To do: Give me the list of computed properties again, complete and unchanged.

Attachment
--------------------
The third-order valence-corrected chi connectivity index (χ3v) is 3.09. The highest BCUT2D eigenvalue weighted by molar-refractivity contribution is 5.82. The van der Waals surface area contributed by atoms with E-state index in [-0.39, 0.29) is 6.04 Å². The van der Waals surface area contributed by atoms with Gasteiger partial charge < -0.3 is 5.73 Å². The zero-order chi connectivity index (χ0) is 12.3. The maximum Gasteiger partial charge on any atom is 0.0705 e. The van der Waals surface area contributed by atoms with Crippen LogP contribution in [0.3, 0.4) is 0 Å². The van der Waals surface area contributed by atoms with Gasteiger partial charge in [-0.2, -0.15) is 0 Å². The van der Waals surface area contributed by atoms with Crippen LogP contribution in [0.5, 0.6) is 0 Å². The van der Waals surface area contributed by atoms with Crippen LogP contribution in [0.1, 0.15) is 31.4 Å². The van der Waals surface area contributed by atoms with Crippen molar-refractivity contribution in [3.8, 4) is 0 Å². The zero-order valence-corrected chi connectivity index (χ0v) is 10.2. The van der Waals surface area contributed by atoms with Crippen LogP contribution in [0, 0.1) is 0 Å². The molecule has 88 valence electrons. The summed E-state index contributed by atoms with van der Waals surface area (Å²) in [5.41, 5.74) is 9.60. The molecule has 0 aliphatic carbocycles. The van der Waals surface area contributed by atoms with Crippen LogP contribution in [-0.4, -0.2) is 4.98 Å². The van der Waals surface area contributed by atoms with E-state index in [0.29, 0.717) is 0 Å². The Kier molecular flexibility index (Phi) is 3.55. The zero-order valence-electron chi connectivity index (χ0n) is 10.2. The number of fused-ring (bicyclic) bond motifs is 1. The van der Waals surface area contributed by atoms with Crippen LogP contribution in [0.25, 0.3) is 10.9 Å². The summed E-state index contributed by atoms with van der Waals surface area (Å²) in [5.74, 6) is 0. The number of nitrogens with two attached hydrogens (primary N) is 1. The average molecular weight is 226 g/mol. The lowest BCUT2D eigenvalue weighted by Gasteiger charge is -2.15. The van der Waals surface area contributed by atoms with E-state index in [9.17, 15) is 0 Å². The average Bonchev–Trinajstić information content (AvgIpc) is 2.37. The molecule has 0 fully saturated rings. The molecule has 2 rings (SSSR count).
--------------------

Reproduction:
The third-order valence-corrected chi connectivity index (χ3v) is 3.09. The highest BCUT2D eigenvalue weighted by molar-refractivity contribution is 5.82. The van der Waals surface area contributed by atoms with E-state index in [-0.39, 0.29) is 6.04 Å². The van der Waals surface area contributed by atoms with Gasteiger partial charge < -0.3 is 5.73 Å². The zero-order chi connectivity index (χ0) is 12.3. The maximum Gasteiger partial charge on any atom is 0.0705 e. The van der Waals surface area contributed by atoms with Crippen LogP contribution in [0.3, 0.4) is 0 Å². The van der Waals surface area contributed by atoms with Gasteiger partial charge in [-0.2, -0.15) is 0 Å². The van der Waals surface area contributed by atoms with Crippen LogP contribution in [0.5, 0.6) is 0 Å². The van der Waals surface area contributed by atoms with Crippen LogP contribution in [0.1, 0.15) is 31.4 Å². The van der Waals surface area contributed by atoms with Crippen molar-refractivity contribution in [3.8, 4) is 0 Å². The zero-order valence-corrected chi connectivity index (χ0v) is 10.2. The van der Waals surface area contributed by atoms with Crippen LogP contribution in [0, 0.1) is 0 Å². The molecule has 88 valence electrons. The summed E-state index contributed by atoms with van der Waals surface area (Å²) in [5.41, 5.74) is 9.60. The molecule has 0 aliphatic carbocycles. The van der Waals surface area contributed by atoms with Crippen LogP contribution in [-0.4, -0.2) is 4.98 Å². The van der Waals surface area contributed by atoms with E-state index in [0.29, 0.717) is 0 Å². The Kier molecular flexibility index (Phi) is 3.55. The zero-order valence-electron chi connectivity index (χ0n) is 10.2. The number of fused-ring (bicyclic) bond motifs is 1. The van der Waals surface area contributed by atoms with Crippen LogP contribution in [0.25, 0.3) is 10.9 Å². The summed E-state index contributed by atoms with van der Waals surface area (Å²) in [5.74, 6) is 0. The number of nitrogens with two attached hydrogens (primary N) is 1. The average molecular weight is 226 g/mol. The lowest BCUT2D eigenvalue weighted by Gasteiger charge is -2.15. The van der Waals surface area contributed by atoms with E-state index in [9.17, 15) is 0 Å². The average Bonchev–Trinajstić information content (AvgIpc) is 2.37. The molecule has 0 fully saturated rings. The molecule has 2 rings (SSSR count).